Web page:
It is often said that companies only have two functions – marketing and innovation. Despite this, most corporate marketing practices are based on century old theories and frameworks that no longer adequately accommodate the complexities faced by today's CMO. Rather than the inside-out view offered by the traditional marketing funnel, marketers need to develop a view of the customer journey that takes into account the challenges and opportunities presented by digital and social technologies.
To be released tomorrow this "big picture" report provides an outside-in view of the “connected customer” and key stages in next generation customer experience. The report provides a vital framework for marketing leaders seeking to move from a transactional relationship with their customers to one based on what I am calling the “5 Ds of Customer Engagement”.
But wait! There’s more!
You can go beyond the report and join me for a webinar on this topic to understand:
1. Six trends driving change in digital marketing 2. How the 5 Ds of customer engagement reflect the new realities in customer engagement and marketing 3. Key recommendations for marketers seeking strategic approaches rather than simply digitizing "business as usual"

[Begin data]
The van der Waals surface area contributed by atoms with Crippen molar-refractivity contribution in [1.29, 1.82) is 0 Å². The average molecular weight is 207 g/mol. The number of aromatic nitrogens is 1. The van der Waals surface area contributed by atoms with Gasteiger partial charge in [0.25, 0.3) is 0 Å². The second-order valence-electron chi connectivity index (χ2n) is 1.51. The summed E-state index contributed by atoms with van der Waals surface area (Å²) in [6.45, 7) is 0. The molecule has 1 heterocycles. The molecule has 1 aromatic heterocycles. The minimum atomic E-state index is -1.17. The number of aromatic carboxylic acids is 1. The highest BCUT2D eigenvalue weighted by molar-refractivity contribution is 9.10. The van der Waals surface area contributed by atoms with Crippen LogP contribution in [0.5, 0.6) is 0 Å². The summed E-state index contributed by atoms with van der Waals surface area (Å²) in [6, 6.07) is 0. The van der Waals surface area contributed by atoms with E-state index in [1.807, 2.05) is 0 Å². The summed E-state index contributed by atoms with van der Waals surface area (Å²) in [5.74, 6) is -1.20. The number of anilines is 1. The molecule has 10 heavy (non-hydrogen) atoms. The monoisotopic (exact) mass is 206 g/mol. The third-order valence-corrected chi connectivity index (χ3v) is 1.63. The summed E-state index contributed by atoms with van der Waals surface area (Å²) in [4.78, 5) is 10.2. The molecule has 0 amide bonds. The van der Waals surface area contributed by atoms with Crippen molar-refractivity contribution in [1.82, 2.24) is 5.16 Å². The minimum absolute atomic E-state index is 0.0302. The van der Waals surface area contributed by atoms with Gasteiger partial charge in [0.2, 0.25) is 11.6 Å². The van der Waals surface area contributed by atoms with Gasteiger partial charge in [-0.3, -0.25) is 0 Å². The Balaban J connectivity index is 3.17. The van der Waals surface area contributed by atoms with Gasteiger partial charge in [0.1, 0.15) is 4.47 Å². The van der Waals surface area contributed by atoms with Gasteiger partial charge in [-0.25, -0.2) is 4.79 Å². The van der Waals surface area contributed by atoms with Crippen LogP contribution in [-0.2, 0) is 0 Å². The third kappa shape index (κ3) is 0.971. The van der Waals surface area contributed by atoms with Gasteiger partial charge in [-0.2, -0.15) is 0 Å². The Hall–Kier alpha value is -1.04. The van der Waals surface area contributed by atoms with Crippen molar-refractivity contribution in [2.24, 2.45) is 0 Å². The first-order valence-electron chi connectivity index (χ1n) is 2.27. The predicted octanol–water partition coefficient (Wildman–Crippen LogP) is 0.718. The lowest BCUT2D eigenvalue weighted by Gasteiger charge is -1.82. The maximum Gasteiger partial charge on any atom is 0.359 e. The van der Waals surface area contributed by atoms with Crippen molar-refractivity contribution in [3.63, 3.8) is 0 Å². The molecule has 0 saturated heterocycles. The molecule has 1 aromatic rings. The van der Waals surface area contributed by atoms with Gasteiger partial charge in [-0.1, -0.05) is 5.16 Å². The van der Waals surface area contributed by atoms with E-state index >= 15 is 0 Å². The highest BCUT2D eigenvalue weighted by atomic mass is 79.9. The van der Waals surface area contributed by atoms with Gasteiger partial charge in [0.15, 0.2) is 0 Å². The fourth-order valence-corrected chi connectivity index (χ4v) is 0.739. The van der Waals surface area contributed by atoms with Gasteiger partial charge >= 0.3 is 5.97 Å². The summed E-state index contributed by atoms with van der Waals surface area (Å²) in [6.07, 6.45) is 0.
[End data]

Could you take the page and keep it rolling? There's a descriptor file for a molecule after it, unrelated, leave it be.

And the best thing to remember about a webinar is that they are recorded. If you can’t join live, register and watch in your own time and tweet me with any questions.
Facebook’s recent decision to shut down The Cool Hunter’s Facebook page should have sent shivers down the spine of every marketer. For years the vast scale of Facebook has attracted brands like a moth to the social media flame. Promising TVC-like reach with the added benefits of interactivity, community building and interest-graph targeting, it seemed that Facebook was the answer to the prayers of digital marketers the world over.
But a Facebook only strategy is doomed to fail:
Facebook is well-known for changing their terms and conditions without consultation. If you are not on top of those changes you can find yourself in breach and at risk of being shut down
Many brands run competitions on their Facebook pages without understanding the restrictive rules for doing so – see particularly Item E (iv) about the use of the Facebook “Like” button as a competition entry mechanism. Again, transgression could see your page shut down
Facebook is a walled garden designed to keep interaction and activity firmly on the inside. If you are going to the trouble of engaging your connected consumers, building your community and deepening the brand relationship, you run the risk of being “Cool Hunted” and losing that entire investment if you are shut down
Facebook, while large in scale, is only one social network. Digital marketers should be aiming for quality of engagement and deep next gen customer experience over “reach”
Three steps to reclaim your digital strategy
Facebook can still be a useful (and powerful) platform – but it should be part of your strategy to drive marketing and business outcomes. For example, it should not BE your strategy. There are three steps you can take to reclaim your digital strategy: